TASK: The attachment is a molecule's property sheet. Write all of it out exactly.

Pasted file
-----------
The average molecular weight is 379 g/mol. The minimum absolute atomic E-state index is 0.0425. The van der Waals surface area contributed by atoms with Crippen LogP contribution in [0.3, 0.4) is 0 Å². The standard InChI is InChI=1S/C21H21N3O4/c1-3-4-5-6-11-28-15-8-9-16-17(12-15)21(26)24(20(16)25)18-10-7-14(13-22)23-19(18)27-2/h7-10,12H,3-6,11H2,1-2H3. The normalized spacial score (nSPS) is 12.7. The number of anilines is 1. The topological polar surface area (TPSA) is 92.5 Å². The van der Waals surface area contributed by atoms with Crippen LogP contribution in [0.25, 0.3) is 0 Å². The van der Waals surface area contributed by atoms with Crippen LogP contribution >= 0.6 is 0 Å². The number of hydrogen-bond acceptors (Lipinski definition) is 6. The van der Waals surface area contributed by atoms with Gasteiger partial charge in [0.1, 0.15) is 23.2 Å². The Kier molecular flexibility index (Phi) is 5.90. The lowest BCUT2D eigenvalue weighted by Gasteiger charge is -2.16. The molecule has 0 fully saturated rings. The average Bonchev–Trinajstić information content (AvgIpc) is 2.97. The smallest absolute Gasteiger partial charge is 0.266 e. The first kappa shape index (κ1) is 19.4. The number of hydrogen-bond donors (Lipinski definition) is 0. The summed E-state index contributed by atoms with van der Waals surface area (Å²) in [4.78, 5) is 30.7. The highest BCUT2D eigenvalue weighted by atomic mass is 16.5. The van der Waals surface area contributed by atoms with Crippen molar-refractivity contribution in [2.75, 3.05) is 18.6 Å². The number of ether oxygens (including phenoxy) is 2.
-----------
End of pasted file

The average molecular weight is 379 g/mol. The minimum absolute atomic E-state index is 0.0425. The van der Waals surface area contributed by atoms with Crippen LogP contribution in [0.3, 0.4) is 0 Å². The standard InChI is InChI=1S/C21H21N3O4/c1-3-4-5-6-11-28-15-8-9-16-17(12-15)21(26)24(20(16)25)18-10-7-14(13-22)23-19(18)27-2/h7-10,12H,3-6,11H2,1-2H3. The normalized spacial score (nSPS) is 12.7. The number of anilines is 1. The topological polar surface area (TPSA) is 92.5 Å². The van der Waals surface area contributed by atoms with Crippen LogP contribution in [0.25, 0.3) is 0 Å². The van der Waals surface area contributed by atoms with Crippen LogP contribution >= 0.6 is 0 Å². The number of hydrogen-bond acceptors (Lipinski definition) is 6. The van der Waals surface area contributed by atoms with Gasteiger partial charge in [0.1, 0.15) is 23.2 Å². The Kier molecular flexibility index (Phi) is 5.90. The lowest BCUT2D eigenvalue weighted by Gasteiger charge is -2.16. The molecule has 0 fully saturated rings. The average Bonchev–Trinajstić information content (AvgIpc) is 2.97. The smallest absolute Gasteiger partial charge is 0.266 e. The first kappa shape index (κ1) is 19.4. The number of hydrogen-bond donors (Lipinski definition) is 0. The summed E-state index contributed by atoms with van der Waals surface area (Å²) in [4.78, 5) is 30.7. The highest BCUT2D eigenvalue weighted by atomic mass is 16.5. The van der Waals surface area contributed by atoms with Crippen molar-refractivity contribution in [2.75, 3.05) is 18.6 Å². The number of ether oxygens (including phenoxy) is 2.